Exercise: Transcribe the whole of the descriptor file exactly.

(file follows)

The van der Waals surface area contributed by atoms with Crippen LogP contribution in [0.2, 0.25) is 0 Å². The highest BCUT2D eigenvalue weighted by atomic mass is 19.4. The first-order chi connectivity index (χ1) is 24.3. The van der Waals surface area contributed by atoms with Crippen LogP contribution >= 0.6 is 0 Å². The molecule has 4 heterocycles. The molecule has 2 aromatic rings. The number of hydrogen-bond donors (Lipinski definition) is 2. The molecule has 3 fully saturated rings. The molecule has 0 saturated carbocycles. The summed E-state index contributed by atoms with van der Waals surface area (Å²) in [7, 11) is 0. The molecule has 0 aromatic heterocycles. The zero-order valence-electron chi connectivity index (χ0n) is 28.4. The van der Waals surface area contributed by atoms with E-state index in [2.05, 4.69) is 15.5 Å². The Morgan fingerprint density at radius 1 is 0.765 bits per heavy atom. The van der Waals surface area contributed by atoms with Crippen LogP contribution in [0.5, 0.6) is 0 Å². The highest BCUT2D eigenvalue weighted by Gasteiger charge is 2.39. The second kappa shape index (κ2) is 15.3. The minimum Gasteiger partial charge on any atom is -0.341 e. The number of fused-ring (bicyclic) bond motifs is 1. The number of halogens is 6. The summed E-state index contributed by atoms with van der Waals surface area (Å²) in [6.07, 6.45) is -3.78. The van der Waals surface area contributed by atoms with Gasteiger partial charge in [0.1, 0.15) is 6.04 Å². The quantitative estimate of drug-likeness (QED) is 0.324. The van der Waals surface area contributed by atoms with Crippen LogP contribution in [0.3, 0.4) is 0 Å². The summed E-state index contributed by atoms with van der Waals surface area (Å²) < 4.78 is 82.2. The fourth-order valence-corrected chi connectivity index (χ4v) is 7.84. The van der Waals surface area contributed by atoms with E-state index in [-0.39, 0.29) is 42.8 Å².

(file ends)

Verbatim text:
The van der Waals surface area contributed by atoms with Crippen LogP contribution in [0.2, 0.25) is 0 Å². The highest BCUT2D eigenvalue weighted by atomic mass is 19.4. The first-order chi connectivity index (χ1) is 24.3. The van der Waals surface area contributed by atoms with Crippen LogP contribution >= 0.6 is 0 Å². The molecule has 4 heterocycles. The molecule has 2 aromatic rings. The number of hydrogen-bond donors (Lipinski definition) is 2. The molecule has 3 fully saturated rings. The molecule has 0 saturated carbocycles. The summed E-state index contributed by atoms with van der Waals surface area (Å²) in [7, 11) is 0. The molecule has 0 aromatic heterocycles. The zero-order valence-electron chi connectivity index (χ0n) is 28.4. The van der Waals surface area contributed by atoms with E-state index in [2.05, 4.69) is 15.5 Å². The Morgan fingerprint density at radius 1 is 0.765 bits per heavy atom. The van der Waals surface area contributed by atoms with Crippen LogP contribution in [0.5, 0.6) is 0 Å². The highest BCUT2D eigenvalue weighted by Gasteiger charge is 2.39. The second kappa shape index (κ2) is 15.3. The minimum Gasteiger partial charge on any atom is -0.341 e. The number of fused-ring (bicyclic) bond motifs is 1. The number of halogens is 6. The summed E-state index contributed by atoms with van der Waals surface area (Å²) in [6.07, 6.45) is -3.78. The van der Waals surface area contributed by atoms with Gasteiger partial charge in [0.1, 0.15) is 6.04 Å². The quantitative estimate of drug-likeness (QED) is 0.324. The van der Waals surface area contributed by atoms with Crippen LogP contribution in [0.3, 0.4) is 0 Å². The summed E-state index contributed by atoms with van der Waals surface area (Å²) < 4.78 is 82.2. The fourth-order valence-corrected chi connectivity index (χ4v) is 7.84. The van der Waals surface area contributed by atoms with E-state index in [-0.39, 0.29) is 42.8 Å².